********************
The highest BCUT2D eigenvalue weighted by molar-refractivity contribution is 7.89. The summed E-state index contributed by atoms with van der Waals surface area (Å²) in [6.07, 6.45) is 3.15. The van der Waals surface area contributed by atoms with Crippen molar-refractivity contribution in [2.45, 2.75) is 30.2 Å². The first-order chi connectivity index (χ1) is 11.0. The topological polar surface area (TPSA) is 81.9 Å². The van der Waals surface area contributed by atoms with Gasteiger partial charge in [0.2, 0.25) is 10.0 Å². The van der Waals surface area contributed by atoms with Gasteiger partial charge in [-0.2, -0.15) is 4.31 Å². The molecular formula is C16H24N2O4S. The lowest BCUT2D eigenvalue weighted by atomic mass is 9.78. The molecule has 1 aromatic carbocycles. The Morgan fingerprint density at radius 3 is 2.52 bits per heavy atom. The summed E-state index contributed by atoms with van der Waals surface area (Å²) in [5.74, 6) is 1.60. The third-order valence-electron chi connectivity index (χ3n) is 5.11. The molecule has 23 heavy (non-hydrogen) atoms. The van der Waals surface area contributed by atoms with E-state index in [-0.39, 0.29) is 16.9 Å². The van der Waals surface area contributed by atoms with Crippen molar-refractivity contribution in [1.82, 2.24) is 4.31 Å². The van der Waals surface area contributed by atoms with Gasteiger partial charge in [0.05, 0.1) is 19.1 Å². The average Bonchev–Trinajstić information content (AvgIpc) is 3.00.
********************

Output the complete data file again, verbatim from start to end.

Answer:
The highest BCUT2D eigenvalue weighted by molar-refractivity contribution is 7.89. The summed E-state index contributed by atoms with van der Waals surface area (Å²) in [6.07, 6.45) is 3.15. The van der Waals surface area contributed by atoms with Crippen molar-refractivity contribution in [2.45, 2.75) is 30.2 Å². The first-order chi connectivity index (χ1) is 11.0. The topological polar surface area (TPSA) is 81.9 Å². The van der Waals surface area contributed by atoms with Gasteiger partial charge in [0.2, 0.25) is 10.0 Å². The van der Waals surface area contributed by atoms with Gasteiger partial charge in [-0.2, -0.15) is 4.31 Å². The molecular formula is C16H24N2O4S. The lowest BCUT2D eigenvalue weighted by atomic mass is 9.78. The molecule has 1 aromatic carbocycles. The Morgan fingerprint density at radius 3 is 2.52 bits per heavy atom. The summed E-state index contributed by atoms with van der Waals surface area (Å²) in [5.74, 6) is 1.60. The third-order valence-electron chi connectivity index (χ3n) is 5.11. The molecule has 23 heavy (non-hydrogen) atoms. The van der Waals surface area contributed by atoms with E-state index in [-0.39, 0.29) is 16.9 Å². The van der Waals surface area contributed by atoms with Crippen molar-refractivity contribution in [1.82, 2.24) is 4.31 Å². The van der Waals surface area contributed by atoms with Gasteiger partial charge in [0.05, 0.1) is 19.1 Å². The average Bonchev–Trinajstić information content (AvgIpc) is 3.00.